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boor

[boo r] /bʊər/
noun
1.
a churlish, rude, or unmannerly person.
2.
a country bumpkin; rustic; yokel.
3.
4.
Boer.
Origin
1545-1555
1545-55; < Dutch boer or Low German būr (cognate with German Bauer farmer), derivative of Germanic *bū- to dwell, build, cultivate; see -er1; cf. bond2
Can be confused
boar, Boer, boor, bore.
Synonyms
1. lout, oaf, boob, churl, philistine, vulgarian.
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Based on the Random House Dictionary, © Random House, Inc. 2014.
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British Dictionary definitions for boors

boor

/bʊə/
noun
1.
an ill-mannered, clumsy, or insensitive person
Word Origin
Old English gebūr; related to Old High German gibūr farmer, dweller, Albanian būr man; see neighbour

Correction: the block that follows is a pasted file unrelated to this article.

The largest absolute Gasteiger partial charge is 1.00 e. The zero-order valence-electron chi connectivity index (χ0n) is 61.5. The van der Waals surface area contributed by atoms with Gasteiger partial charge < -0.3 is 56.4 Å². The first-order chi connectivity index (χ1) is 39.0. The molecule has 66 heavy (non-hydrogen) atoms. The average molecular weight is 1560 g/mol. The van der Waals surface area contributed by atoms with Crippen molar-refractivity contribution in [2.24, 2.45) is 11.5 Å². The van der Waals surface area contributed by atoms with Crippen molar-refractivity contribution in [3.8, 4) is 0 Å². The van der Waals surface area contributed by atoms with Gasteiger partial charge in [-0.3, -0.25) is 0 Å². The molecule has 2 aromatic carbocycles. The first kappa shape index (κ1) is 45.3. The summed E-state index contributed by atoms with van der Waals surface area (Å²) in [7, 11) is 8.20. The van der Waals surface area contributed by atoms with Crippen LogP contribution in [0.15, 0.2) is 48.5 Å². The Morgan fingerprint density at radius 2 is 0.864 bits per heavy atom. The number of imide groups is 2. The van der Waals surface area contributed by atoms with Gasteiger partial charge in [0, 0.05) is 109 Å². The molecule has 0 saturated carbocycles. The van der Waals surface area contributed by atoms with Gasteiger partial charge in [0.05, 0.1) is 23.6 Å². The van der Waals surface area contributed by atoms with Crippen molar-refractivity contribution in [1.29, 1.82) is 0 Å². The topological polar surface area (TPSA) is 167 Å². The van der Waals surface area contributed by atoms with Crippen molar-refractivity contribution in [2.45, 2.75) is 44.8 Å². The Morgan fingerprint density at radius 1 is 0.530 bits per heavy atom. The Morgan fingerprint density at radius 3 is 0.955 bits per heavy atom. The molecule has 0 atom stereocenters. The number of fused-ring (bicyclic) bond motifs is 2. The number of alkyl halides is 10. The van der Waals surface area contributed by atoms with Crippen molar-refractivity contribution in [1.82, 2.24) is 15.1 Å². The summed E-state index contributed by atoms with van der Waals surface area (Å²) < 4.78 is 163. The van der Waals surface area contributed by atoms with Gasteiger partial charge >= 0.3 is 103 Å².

Collins English Dictionary - Complete & Unabridged 2012 Digital Edition
© William Collins Sons & Co. Ltd. 1979, 1986 © HarperCollins
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Word Origin and History for boors

boor

n.

13c., from Old French bovier "herdsman," from Latin bovis, genitive of bos "cow, ox." Re-introduced 16c. from Dutch boer, from Middle Dutch gheboer "fellow dweller," from Proto-Germanic *buram "dweller," especially "farmer," from PIE *bhu-, from root *bheue- (see be). Original meaning was "peasant farmer" (cf. German Bauer, Dutch boer, Danish bonde), and in English it was at first applied to agricultural laborers in or from other lands, as opposed to the native yeoman; negative connotation attested by 1560s (in boorish), from notion of clownish rustics. Related: Boorishness.

Online Etymology Dictionary, © 2010 Douglas Harper
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